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I had a requirement to restrict my web site's users to just one open tab in the browser. I am aware that this is not the best thing to do in terms of general user experience guidelines, but it's an internal application that doesn't play well with such a scenario so I had to do it.

The following is what I came up with:

function IsNewTab() {
  return $.cookie('TabOpen');
}

$(function() {
  if (!IsNewTab()) {
    $.cookie('TabOpen', "YES", {
      path: '/'
    });
    $(window).unload(function() {
      $.removeCookie('TabOpen', {
        path: '/'
      });
    });
  } else {
    alert('already some tab open')
      //OR
      //window.close()
  }
});

I'd like opinions on the above. Are there any loopholes (keeping in mind that the target audience isn't too technical and probably won't go hacking around with the browser console). Are there any possible improvements that can be made?

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3
  • 3
    \$\begingroup\$ hmm interesting problem and solution. Welcome to CR! \$\endgroup\$
    – RubberDuck
    Nov 18, 2014 at 12:16
  • \$\begingroup\$ This functionality will not work on Safari Mobile, as the user can completely disable browser cookies. \$\endgroup\$ Feb 25, 2020 at 11:15
  • \$\begingroup\$ @Alexandru, it clearly won't work in any browser not running scripts, either. I guess that's a given with this approach. \$\endgroup\$ Feb 26, 2020 at 9:12

2 Answers 2

12
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I can't think of a better approach than a session cookie. It feels safe in that you have three potential ways of leaving the page:

  • Navigate away
  • Close browser/tab
  • Browser crashes

So you're either going to have the option to remove the cookie on the unload event or the session cookie will expire anyway.

I would structure the code a little differently:

// Wrap in an IIFE accepting jQuery as a parameter.
(function ($) {
    var setCookie,
        removeCookie,
        // Create constants for things instead of having same string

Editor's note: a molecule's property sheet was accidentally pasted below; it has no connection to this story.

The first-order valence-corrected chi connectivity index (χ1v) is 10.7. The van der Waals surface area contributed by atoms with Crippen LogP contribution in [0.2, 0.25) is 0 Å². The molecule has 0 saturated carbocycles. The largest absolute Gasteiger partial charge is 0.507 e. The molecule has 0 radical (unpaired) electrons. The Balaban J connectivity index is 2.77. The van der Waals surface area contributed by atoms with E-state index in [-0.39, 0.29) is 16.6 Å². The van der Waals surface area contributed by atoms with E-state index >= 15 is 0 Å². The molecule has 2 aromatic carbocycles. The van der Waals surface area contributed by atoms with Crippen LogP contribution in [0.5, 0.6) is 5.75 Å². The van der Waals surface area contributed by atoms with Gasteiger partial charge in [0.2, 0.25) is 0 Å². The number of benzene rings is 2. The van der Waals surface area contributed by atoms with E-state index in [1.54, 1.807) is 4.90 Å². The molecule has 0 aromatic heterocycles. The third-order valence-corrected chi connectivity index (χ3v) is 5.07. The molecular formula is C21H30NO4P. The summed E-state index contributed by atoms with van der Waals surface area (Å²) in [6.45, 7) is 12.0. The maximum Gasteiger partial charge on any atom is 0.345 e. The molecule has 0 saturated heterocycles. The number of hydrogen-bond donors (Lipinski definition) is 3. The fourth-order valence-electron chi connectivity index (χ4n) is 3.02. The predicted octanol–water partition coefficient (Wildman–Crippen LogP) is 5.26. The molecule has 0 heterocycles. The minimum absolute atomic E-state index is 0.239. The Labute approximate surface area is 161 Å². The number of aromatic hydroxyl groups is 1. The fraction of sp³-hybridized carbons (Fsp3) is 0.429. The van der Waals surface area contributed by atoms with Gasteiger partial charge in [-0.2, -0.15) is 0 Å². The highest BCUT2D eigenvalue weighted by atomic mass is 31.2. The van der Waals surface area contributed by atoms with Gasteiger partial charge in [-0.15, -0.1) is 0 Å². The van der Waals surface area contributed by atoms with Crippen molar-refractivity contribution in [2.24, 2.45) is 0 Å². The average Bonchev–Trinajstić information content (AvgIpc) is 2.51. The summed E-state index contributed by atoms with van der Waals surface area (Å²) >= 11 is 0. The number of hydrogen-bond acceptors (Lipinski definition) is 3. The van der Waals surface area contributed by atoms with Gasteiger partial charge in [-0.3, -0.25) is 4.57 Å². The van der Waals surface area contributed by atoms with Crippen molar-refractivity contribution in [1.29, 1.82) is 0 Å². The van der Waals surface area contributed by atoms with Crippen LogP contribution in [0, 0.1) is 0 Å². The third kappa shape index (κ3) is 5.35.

// in multiple places in code.
        COOKIE_NAME = 'TabOpen',
        SITE_WIDE_PATH = { path : '/' };

    setCookie = function () {
        $.cookie(COOKIE_NAME, '1', SITE_WIDE_PATH); 
    };

    removeCookie = function () {
        $.removeCookie(COOKIE_NAME, SITE_WIDE_PATH);
    };

    // We don't need to wait for DOM ready to check the cookie
    if ($.cookie(COOKIE_NAME) === undefined) {
        setCookie();
        $(window).unload(removeCookie);
    } else {
        // Replace the whole body with an error message when the DOM is ready.
        $(function () { 
            $('body').html('<div class="error">' + 
                '<h1>Sorry!</h1>' + 
                '<p>You can only have one instance of this web page open at a time.</p>' + 
                '</div>');
            });
    }
}(jQuery));

(code untested).

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1
  • \$\begingroup\$ This did not work well in Safari, since it does not execute unload consitently. I added another line after the unload, as 'safety' and this then solved the issue for Safari. Line : $(window).on('beforeunload',removeCookie); \$\endgroup\$ Jul 19, 2018 at 20:25
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There's certainly nothing wrong with using a cookie for this, but it is, alternatively, entirely possible to monitor open tabs on the client side, using localStorage.

The example below listens for page load and beforeunload events:

  • when a page is loaded, a new entry is added to localStorage
  • when a page is unloaded, the last entry is removed from localStorage

If there is ever more than one entry, then the browser can report not only that more than one tab is open from the same site but also how many tabs are open from the same site.

Example:

// registerOpenTab FUNCTION

const registerOpenTab = () => {

  let tabsOpen = 1;

  while (localStorage.getItem('openTab' + tabsOpen) !== null) {
  
    tabsOpen++;
  }

  localStorage.setItem('openTab' + tabsOpen, 'open');

  if (localStorage.getItem('openTab2') !== null) {

      window.alert('This application is already running in ' + (tabsOpen - 1) + ' other browser tab(s).')
  }
}


// unregisterOpenTab FUNCTION

const unregisterOpenTab = () => {

  let tabsOpen = 1;

  while (localStorage.getItem('openTab' + tabsOpen) !== null) {
  
    tabsOpen++;
  }

  localStorage.removeItem('openTab' + (tabsOpen - 1));
}


// EVENT LISTENERS
window.addEventListener('load', registerOpenTab);
window.addEventListener('beforeunload', unregisterOpenTab);

Alternative Example (without newlines after each statement):

// registerOpenTab FUNCTION
const registerOpenTab = () => {
  let tabsOpen = 1;
  while (localStorage.getItem('openTab' + tabsOpen) !== null) {
    tabsOpen++;
  }
  localStorage.setItem('openTab' + tabsOpen, 'open');
  if (localStorage.getItem('openTab2') !== null) {
      window.alert('This application is already running in ' + (tabsOpen - 1) + ' other browser tab(s).')
  }
}

// unregisterOpenTab FUNCTION
const unregisterOpenTab = () => {
  let tabsOpen = 1;
  while (localStorage.getItem('openTab' + tabsOpen) !== null) {
    tabsOpen++;
  }
  localStorage.removeItem('openTab' + (tabsOpen - 1));
}

// EVENT LISTENERS
window.addEventListener('load', registerOpenTab);
window.addEventListener('beforeunload', unregisterOpenTab);
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2
  • \$\begingroup\$ It's annoying to see a newline after each statement. \$\endgroup\$
    – Tushar
    Feb 26, 2020 at 6:05
  • \$\begingroup\$ I've added an alternative example (without newlines) for you, @Tushar. \$\endgroup\$
    – Rounin
    Feb 26, 2020 at 8:17

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